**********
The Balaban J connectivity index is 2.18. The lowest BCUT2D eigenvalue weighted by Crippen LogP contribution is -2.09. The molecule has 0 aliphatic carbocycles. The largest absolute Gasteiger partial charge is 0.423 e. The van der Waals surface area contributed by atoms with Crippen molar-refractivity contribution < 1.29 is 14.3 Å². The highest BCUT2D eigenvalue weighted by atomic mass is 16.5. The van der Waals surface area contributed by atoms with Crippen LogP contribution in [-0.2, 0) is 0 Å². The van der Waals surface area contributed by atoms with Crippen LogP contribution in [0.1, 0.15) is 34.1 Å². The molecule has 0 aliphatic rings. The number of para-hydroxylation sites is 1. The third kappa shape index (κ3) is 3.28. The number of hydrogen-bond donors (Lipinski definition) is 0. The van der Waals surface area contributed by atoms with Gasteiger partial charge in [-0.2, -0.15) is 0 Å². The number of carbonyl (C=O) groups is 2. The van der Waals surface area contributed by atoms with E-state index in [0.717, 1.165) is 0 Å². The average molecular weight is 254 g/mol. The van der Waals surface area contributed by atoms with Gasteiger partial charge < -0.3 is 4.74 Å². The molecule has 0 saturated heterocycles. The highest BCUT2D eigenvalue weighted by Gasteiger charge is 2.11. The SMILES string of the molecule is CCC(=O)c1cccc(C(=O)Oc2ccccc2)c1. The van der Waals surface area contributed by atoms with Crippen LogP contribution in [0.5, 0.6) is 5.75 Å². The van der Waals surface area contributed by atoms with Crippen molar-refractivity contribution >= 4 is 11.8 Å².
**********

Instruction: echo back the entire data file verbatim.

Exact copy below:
The Balaban J connectivity index is 2.18. The lowest BCUT2D eigenvalue weighted by Crippen LogP contribution is -2.09. The molecule has 0 aliphatic carbocycles. The largest absolute Gasteiger partial charge is 0.423 e. The van der Waals surface area contributed by atoms with Crippen molar-refractivity contribution < 1.29 is 14.3 Å². The highest BCUT2D eigenvalue weighted by atomic mass is 16.5. The van der Waals surface area contributed by atoms with Crippen LogP contribution in [-0.2, 0) is 0 Å². The van der Waals surface area contributed by atoms with Crippen LogP contribution in [0.1, 0.15) is 34.1 Å². The molecule has 0 aliphatic rings. The number of para-hydroxylation sites is 1. The third kappa shape index (κ3) is 3.28. The number of hydrogen-bond donors (Lipinski definition) is 0. The van der Waals surface area contributed by atoms with Gasteiger partial charge in [-0.2, -0.15) is 0 Å². The number of carbonyl (C=O) groups is 2. The van der Waals surface area contributed by atoms with E-state index in [0.717, 1.165) is 0 Å². The average molecular weight is 254 g/mol. The van der Waals surface area contributed by atoms with Gasteiger partial charge < -0.3 is 4.74 Å². The molecule has 0 saturated heterocycles. The highest BCUT2D eigenvalue weighted by Gasteiger charge is 2.11. The SMILES string of the molecule is CCC(=O)c1cccc(C(=O)Oc2ccccc2)c1. The van der Waals surface area contributed by atoms with Crippen LogP contribution in [0.5, 0.6) is 5.75 Å². The van der Waals surface area contributed by atoms with Crippen molar-refractivity contribution >= 4 is 11.8 Å².